Jumping spiders, a striped gecko and a chirping frog are among more than 50 new species discovered in Papua-New Guinea.
The environmental group Conservation International found the species during an expedition to the country's highlands wilderness in July and August last year.
Orthrus is a green jumping spider species that is new to science..
A Litoria frog, which uses a loud ringing song to call for a mate
A total of 50 spider species, two plants, three frogs and one gecko found on the expedition are believed to be new to science.
One new find is a bright green jumping spider labelled Orthrus. Jumping spiders can leap at least six inches. They don't have big legs for jumping because they use blood pressure to snap their legs straight, propelling them forward.
The three frogs include a tiny brown frog with a sharp chirping call, a bright green tree frog with big eyes and a torrent-dwelling frog that has a loud ringing call.
This spider, called Tabuina varirata, was found on a conifer tree in a rainforest clearing
The Cyrtodactylus bent-toed gecko was found during the Conservation International (CI) led Rapid Assessment Program expedition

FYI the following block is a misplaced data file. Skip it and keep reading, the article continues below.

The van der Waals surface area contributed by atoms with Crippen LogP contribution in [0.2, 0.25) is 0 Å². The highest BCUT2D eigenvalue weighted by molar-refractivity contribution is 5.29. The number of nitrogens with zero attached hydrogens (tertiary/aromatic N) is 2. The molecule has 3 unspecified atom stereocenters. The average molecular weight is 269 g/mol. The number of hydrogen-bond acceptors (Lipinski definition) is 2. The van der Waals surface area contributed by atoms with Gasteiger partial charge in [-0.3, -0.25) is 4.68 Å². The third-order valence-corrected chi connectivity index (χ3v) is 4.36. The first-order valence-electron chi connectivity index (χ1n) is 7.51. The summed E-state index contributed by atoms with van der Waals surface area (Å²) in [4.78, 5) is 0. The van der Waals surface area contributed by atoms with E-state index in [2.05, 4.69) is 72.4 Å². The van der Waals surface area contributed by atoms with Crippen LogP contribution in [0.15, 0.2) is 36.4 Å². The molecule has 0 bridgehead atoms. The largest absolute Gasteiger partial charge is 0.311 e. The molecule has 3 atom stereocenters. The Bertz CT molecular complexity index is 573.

Much of Papua New Guinea’s vast wilderness remains unexplored by scientists. CI is planning three more expeditions to the country in 2009 with the first beginning in early April.
A Conservation International spokesman said: 'The report will provide information for decision makers trying to balance development with protecting biodiversity that benefits local communities and the global ecosystem.'
Globally, the vast forested wilderness is critical in helping slow climate change by absorbing large amounts of the greenhouse gas carbon dioxide.
A large tree frog, Nyctimystes sp, with enormous eyes was found in Papua New Guinea's highlands wilderness
Oreophryne: A tiny frog species with a sharp chirping call believed to be new to science